These technologies may be overlooked in the initial creation of an esports program, but they’re necessary for an advanced team. Without this technology, content creators can’t perform their roles or support the athletes. They, too, need equipment on which to learn and practice.

Gerald Solomon Esports
Ultimately, what we’re trying to do is educate our students and create opportunities for curriculum pathways and career pathways.”

Gerald Solomon Founder and Executive Director, North America Scholastic Esports Federation

Even at the high school level, a strong tech deployment can enhance performance across the various supporting roles. “Good microphones and cameras and software are the bare minimum for content creators,” Dimick says. “Then you can start adding audio boards, or a video mixer so you can take in as many as ten different shots. There are a lot of schools across the country that are becoming known for really innovative production.”

By supporting content creators with the appropriate tools, high schools can leverage the power of a competitive program in support of academic goals, Solomon says. “Gaming is really just an entry point. It’s the opportunity for kids to come in who may not be competitive gamers, but who like to play and who may be artistic,” he adds. “Students can connect what they enjoy doing with opportunities that often they don’t see for themselves or that they don’t even know exist.”

What Are the Benefits of Investing in Esports Content Creators?

Both schools and students benefit when content creators are equipped with the right tech. For the schools, an investment in technology here can support tangible academic outcomes, while driving greater impact from their IT spend.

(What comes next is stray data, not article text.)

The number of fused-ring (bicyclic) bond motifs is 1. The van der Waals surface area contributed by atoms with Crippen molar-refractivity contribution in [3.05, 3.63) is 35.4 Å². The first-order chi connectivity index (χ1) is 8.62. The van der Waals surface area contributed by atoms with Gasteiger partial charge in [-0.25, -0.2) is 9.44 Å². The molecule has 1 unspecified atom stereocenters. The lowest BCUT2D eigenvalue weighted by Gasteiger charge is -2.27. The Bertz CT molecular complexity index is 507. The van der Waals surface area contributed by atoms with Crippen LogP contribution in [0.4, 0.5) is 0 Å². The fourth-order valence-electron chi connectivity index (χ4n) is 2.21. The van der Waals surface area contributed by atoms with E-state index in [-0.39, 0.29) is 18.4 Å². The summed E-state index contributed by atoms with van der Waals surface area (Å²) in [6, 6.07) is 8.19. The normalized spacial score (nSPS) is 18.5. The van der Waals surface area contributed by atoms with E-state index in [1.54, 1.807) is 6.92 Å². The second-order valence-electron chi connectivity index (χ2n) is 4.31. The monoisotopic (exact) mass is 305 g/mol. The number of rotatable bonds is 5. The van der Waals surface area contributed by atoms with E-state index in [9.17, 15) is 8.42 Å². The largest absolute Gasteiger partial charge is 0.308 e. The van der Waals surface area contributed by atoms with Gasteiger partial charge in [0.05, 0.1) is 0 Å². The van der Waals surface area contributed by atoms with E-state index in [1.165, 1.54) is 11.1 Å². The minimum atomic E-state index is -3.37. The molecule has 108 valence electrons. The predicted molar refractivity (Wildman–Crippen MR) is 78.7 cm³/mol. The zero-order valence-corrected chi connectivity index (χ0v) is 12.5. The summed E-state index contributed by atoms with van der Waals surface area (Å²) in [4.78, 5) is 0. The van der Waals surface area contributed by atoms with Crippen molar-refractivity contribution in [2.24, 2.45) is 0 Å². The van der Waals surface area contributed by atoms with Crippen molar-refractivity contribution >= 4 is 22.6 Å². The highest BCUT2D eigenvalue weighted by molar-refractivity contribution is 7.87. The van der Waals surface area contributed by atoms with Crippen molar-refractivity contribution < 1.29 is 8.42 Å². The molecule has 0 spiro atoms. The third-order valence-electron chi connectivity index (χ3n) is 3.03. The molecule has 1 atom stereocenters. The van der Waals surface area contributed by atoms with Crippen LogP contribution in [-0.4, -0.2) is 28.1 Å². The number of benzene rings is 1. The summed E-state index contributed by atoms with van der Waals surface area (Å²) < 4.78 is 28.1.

“Being serious about esports means being serious about STEM,” Aviles says. “By investing in the high-end devices, investing in the cameras and microphones, you’re investing in STEM.”

Click the banner below to discover more information on leveling up your K–12 esports team.

Tech that supports content creation enables design classes and video editing instruction. “That cutting-edge tech enables schools to introduce students to larger computer-assisted design projects too,” Aviles notes.

He convinced his district to invest in the esports equipment his program needed by discussing the opportunity to use the tech for STEM lessons during the day. Now, Monmouth Beach School District has a STEM lab that’s improving students’ academic skills during school hours and then transforms, after the final bell, into an esports lab.

Boyer has also seen a range of student benefits from having a well-rounded esports program. By engaging in content creation, her students find self-expression. They connect with their peers and ultimately set themselves up for success.

“From a social-emotional standpoint, it connects them to their campus. It makes them a part of the culture, which is huge. When kids are connected, that’s going to increase their engagement,” she said.

Overall, these experts say, technology in support of content creation helps to level up an esports program, using the competitive play environment to fulfill a higher a range of educational objectives.

KEEP READING: Why should you invest in upgrading your school esports teams?

Photography by Colin Lenton